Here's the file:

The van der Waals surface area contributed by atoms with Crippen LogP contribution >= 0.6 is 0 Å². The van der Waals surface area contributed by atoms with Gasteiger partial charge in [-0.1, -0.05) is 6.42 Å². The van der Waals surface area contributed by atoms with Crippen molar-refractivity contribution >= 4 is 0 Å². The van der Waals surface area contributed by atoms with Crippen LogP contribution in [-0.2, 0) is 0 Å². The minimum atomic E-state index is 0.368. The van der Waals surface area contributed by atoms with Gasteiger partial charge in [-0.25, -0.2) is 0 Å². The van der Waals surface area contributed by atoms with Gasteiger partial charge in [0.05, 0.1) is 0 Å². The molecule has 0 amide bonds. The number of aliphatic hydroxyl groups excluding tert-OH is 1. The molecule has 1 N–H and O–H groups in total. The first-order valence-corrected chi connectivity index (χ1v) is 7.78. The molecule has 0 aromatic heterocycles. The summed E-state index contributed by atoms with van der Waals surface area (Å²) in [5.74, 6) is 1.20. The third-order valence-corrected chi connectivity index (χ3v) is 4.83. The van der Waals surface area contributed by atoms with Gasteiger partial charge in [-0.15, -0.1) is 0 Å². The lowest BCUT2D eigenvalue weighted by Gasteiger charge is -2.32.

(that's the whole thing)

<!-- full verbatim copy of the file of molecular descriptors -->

The van der Waals surface area contributed by atoms with Crippen LogP contribution >= 0.6 is 0 Å². The van der Waals surface area contributed by atoms with Gasteiger partial charge in [-0.1, -0.05) is 6.42 Å². The van der Waals surface area contributed by atoms with Crippen molar-refractivity contribution >= 4 is 0 Å². The van der Waals surface area contributed by atoms with Crippen LogP contribution in [-0.2, 0) is 0 Å². The minimum atomic E-state index is 0.368. The van der Waals surface area contributed by atoms with Gasteiger partial charge in [-0.25, -0.2) is 0 Å². The van der Waals surface area contributed by atoms with Gasteiger partial charge in [0.05, 0.1) is 0 Å². The molecule has 0 amide bonds. The number of aliphatic hydroxyl groups excluding tert-OH is 1. The molecule has 1 N–H and O–H groups in total. The first-order valence-corrected chi connectivity index (χ1v) is 7.78. The molecule has 0 aromatic heterocycles. The summed E-state index contributed by atoms with van der Waals surface area (Å²) in [5.74, 6) is 1.20. The third-order valence-corrected chi connectivity index (χ3v) is 4.83. The van der Waals surface area contributed by atoms with Gasteiger partial charge in [-0.15, -0.1) is 0 Å². The lowest BCUT2D eigenvalue weighted by Gasteiger charge is -2.32.